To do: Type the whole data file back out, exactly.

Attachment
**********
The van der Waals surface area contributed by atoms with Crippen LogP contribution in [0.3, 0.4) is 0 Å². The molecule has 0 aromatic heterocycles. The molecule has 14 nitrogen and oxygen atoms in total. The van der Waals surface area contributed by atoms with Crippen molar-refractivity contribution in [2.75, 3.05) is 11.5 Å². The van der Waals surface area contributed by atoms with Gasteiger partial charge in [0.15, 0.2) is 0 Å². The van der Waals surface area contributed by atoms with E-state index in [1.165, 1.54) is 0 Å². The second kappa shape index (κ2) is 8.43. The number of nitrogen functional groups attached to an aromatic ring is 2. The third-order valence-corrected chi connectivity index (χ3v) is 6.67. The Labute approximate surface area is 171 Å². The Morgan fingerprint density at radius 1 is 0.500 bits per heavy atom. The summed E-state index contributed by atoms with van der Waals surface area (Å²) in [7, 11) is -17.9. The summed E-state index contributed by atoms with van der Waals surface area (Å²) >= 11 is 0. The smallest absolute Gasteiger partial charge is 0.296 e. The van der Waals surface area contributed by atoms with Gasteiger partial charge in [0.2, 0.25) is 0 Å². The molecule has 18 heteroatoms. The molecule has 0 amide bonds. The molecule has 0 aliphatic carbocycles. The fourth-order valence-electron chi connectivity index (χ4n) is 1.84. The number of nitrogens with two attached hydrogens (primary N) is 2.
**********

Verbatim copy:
The van der Waals surface area contributed by atoms with Crippen LogP contribution in [0.3, 0.4) is 0 Å². The molecule has 0 aromatic heterocycles. The molecule has 14 nitrogen and oxygen atoms in total. The van der Waals surface area contributed by atoms with Crippen molar-refractivity contribution in [2.75, 3.05) is 11.5 Å². The van der Waals surface area contributed by atoms with Gasteiger partial charge in [0.15, 0.2) is 0 Å². The van der Waals surface area contributed by atoms with E-state index in [1.165, 1.54) is 0 Å². The second kappa shape index (κ2) is 8.43. The number of nitrogen functional groups attached to an aromatic ring is 2. The third-order valence-corrected chi connectivity index (χ3v) is 6.67. The Labute approximate surface area is 171 Å². The Morgan fingerprint density at radius 1 is 0.500 bits per heavy atom. The summed E-state index contributed by atoms with van der Waals surface area (Å²) in [7, 11) is -17.9. The summed E-state index contributed by atoms with van der Waals surface area (Å²) >= 11 is 0. The smallest absolute Gasteiger partial charge is 0.296 e. The van der Waals surface area contributed by atoms with Gasteiger partial charge in [0.2, 0.25) is 0 Å². The molecule has 18 heteroatoms. The molecule has 0 amide bonds. The molecule has 0 aliphatic carbocycles. The fourth-order valence-electron chi connectivity index (χ4n) is 1.84. The number of nitrogens with two attached hydrogens (primary N) is 2.